The devil’s lettuce as a fuel source?

In the quest of creating carbon-neutral societies and end our dependence on oil, many countries have started to look at biofuels derived from renewable biomass as an alternative to fossil fuels. A significant source of greenhouse gas emissions stemming from human activities is the transport sector, currently accounting for approximately 25% of emissions in the European Union (Eurostat, 2020). In order to reduce this share, the EU introduced a renewable energy directive in 2009, recently revised for 2030 where a minimum of 14% of the fuel used in the transport sector must consist of renewables (European commission, 2020).

This new goal might seem ambitious, but all biofuels are not equal in terms of environmental performance. Significant portions of the biofuel share are currently made up of so-called first-generation biofuels directly made from food crops such as rapeseed, soy, sugarcane, wheat and corn. The cultivation of these edible feedstocks has sparked controversy over the years with issues such as aggressive agricultural land expansion, food security issues and higher than expected cumulative GHG emissions. The EU therefore included a provision in the energy directive where at least 3,5 % of the used biofuels must be based on non-food feedstock in 2030 (European commission, 2020a).

Replacing the first-generation biofuels will not be an easy task. Second generation biofuels mainly produced from non-edible lignocellulosic materials and miscellaneous waste is not as well established in all countries. Varying regional feedstock availability and composition further compound the issue. How can we increase the share of advanced biofuels in the immediate future and meet the rapidly approaching environmental targets? Large quantities of sustainable biofuels are going to be needed that can seamlessly be included in the existing transport infrastructure.

This is where hemp comes into the picture. Industrial hemp, a non-psychoactive variant of the Cannabis sativa plant is a fast-growing biomass that has a multitude of uses. From clothing, paper and plastics to construction materials and cosmetics, the list is nearly endless. Hemp is also one of the earliest domesticated plants, dating back more than 8000 years over multiple continents and climatic zones, so the experience in its cultivation is there.  

Where hemp cultivation is possible (Alcheikh, 2015).

Advantages of hemp as an energy crop is the low water requirements, strong weed competitiveness, high disease resilience leading to low pesticide demand and a short three-month life cycle making it suitable for crop rotations during the winter. Hemp also recirculates approximately 70% of its nutrients back into the soil, drastically reducing the amount of needed fertilizer. An added benefit of hemp cultivation is also the prevention of soil erosion due to its long and fast-growing roots (Alcheikh, 2015).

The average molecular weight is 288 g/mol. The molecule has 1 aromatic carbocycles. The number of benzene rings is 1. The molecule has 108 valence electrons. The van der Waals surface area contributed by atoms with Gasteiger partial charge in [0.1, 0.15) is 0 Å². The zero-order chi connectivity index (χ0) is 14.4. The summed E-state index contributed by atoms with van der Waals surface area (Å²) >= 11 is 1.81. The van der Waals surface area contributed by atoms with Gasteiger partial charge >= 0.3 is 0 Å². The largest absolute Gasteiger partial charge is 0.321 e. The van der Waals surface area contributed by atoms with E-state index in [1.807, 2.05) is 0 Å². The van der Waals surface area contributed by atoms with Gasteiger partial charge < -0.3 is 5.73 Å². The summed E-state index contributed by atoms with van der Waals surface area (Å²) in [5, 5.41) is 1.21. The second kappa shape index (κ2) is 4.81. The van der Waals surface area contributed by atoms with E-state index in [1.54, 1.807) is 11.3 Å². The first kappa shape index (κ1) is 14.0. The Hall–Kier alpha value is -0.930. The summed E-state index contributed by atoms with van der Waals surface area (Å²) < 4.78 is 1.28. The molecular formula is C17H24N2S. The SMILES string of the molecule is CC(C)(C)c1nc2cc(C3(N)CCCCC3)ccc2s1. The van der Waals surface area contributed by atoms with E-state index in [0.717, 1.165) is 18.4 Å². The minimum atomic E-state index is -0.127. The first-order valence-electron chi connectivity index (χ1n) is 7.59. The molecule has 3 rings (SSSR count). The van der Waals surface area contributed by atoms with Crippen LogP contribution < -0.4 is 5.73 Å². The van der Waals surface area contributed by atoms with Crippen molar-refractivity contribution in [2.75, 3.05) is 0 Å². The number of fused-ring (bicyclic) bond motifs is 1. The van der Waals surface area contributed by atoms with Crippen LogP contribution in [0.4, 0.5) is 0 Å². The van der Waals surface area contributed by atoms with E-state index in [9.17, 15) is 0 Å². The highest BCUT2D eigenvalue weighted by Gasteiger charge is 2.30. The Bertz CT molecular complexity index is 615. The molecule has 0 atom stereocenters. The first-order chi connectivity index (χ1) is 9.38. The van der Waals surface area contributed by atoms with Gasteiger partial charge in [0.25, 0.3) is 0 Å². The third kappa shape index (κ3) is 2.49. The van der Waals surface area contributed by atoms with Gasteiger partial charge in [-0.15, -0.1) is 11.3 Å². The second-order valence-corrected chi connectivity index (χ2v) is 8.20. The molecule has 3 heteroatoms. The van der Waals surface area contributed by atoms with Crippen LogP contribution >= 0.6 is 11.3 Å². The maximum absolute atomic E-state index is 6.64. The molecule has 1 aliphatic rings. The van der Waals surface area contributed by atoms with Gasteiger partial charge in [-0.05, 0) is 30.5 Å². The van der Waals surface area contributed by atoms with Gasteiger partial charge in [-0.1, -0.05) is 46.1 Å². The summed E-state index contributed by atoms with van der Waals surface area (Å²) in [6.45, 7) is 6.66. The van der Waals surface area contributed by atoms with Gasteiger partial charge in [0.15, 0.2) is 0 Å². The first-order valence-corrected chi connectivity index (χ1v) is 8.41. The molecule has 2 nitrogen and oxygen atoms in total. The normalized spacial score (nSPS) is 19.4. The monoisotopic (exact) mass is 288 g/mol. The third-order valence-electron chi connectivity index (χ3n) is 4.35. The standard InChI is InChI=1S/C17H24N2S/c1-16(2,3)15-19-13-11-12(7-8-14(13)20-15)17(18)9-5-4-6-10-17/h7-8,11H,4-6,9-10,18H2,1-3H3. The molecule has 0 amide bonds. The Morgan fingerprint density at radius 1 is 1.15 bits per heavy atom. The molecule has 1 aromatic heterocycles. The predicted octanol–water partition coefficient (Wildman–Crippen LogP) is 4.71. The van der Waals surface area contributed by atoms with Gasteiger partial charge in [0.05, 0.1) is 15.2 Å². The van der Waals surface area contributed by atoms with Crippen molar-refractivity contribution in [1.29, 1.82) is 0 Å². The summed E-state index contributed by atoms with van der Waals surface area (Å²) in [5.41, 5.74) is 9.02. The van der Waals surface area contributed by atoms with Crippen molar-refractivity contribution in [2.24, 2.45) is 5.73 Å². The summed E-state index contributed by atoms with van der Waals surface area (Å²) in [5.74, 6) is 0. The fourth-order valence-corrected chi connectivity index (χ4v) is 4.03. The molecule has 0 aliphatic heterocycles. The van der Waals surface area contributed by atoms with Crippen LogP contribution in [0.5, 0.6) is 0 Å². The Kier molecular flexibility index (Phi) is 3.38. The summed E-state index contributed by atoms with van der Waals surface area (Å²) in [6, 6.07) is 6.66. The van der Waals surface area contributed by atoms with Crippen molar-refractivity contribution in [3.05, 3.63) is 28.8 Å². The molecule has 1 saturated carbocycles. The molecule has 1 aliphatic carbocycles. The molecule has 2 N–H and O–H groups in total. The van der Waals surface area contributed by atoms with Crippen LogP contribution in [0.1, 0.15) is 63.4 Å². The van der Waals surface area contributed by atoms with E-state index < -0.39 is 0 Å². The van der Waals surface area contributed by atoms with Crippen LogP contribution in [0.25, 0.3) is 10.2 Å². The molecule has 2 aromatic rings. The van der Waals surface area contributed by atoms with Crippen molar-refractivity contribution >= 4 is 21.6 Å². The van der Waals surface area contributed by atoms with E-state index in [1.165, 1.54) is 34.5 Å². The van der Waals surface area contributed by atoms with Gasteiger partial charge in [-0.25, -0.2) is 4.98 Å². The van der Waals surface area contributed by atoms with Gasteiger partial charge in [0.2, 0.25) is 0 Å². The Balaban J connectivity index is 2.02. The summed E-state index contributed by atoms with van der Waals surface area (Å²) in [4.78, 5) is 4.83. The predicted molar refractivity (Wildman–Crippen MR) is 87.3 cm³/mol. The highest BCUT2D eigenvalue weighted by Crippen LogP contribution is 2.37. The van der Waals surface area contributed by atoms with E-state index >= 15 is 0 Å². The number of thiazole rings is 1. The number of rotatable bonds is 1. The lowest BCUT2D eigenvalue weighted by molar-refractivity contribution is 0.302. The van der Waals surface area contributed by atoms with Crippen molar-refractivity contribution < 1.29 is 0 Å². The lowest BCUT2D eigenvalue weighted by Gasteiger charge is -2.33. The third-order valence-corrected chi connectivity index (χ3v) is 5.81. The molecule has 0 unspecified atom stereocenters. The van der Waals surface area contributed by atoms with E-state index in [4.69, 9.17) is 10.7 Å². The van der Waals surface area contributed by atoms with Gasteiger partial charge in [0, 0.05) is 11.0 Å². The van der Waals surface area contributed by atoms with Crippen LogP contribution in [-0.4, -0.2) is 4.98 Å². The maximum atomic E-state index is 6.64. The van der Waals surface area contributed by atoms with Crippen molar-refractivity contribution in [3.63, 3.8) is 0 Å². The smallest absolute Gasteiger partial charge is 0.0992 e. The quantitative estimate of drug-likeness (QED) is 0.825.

A further benefit to the soil is the plant’s ability to restore them from toxic pollution, so-called phytoremediation where contaminants are absorbed by the roots of a plant capable of accommodating toxins and heavy metals (Ahmad et al., 2016). An example of this effect is the growth of hemp surrounding the Chernobyl nuclear plant where it is used to remove radioactive elements from the soil and water (Dushenkov et al., 1998). This overall resilience combined with the low nutrient and water requirements makes it a compelling feedstock for second generation biodiesel, ethanol, methanol and biogas.

The whole plant can be used in the creation of biofuels. The seeds contain around 30% oil which can be used in transesterification processes to generate biodiesel with lower sulfur content compared to soybean and rapeseed-based biodiesel (Alcheikh, 2015 p.18). The rest of the plant can be used to produce hemp equivalents of ethanol and methanol, so called hempanol or hempoline (MHFMA, nd) or biogas through anaerobic digestion.  

There are downsides to hemp as a biomass though. The economic viability may be called into question due to the versatile nature of the plant. Many products with a higher return on investment can be produced from hemp making biofuel production less attractive to farmers. Furthermore, the issues surrounding land use are only partially addressed with hemp. Arable land will still be used for monocultures of hemp and yields will be higher on fertile soil compared to cultivation on marginal land. Legal issues also remain due to the similarities between industrial hemp and marijuana. The United States banned industrial hemp production in 1937 with the rest of the world following suit soon after. In recent years, the worldwide bans have been gradually lifted but the long hiatus has led to very low levels of current production.

Industrial hemp might not be the end-all or perfect biomass but as a transitional source of biofuel it holds a lot of promise and should be further investigated if we intend to live up to the impending environmental goals.


Ahmad, R., Tehsin, Z., Malik, S.T., Asad, S.A., Shahzad, M., Bilal, M., Shah, M.M. and Khan, S.A., 2016. Phytoremediation Potential of Hemp (Cannabis sativa L.): Identification and Characterization of Heavy Metals Responsive Genes: Biotechnology. CLEAN – Soil, Air, Water, 44(2), pp.195–201.

European commission, 2020. Renewable Energy Directive. Available at:

European commission 2020a. Renewable Energy – Recast to 2030 (RED II). Available at:

Eurostat, 2020. Greenhouse gas emission statistics – emission inventories. Available at:

Minnesota Hemp Farmers & Manufacturers Association (MHFMA) n.d. Environmental Benefits of Hemp. MHFMA. Available at:

Slavik Dushenkov, *, Alexander Mikheev, ‡, Alexei Prokhnevsky, ‡, Michael Ruchko, ‡ and and Sorochinsky‡, B., 1998. Phytoremediation of Radiocesium-Contaminated Soil in the Vicinity of Chernobyl, Ukraine. [research-article] Available at: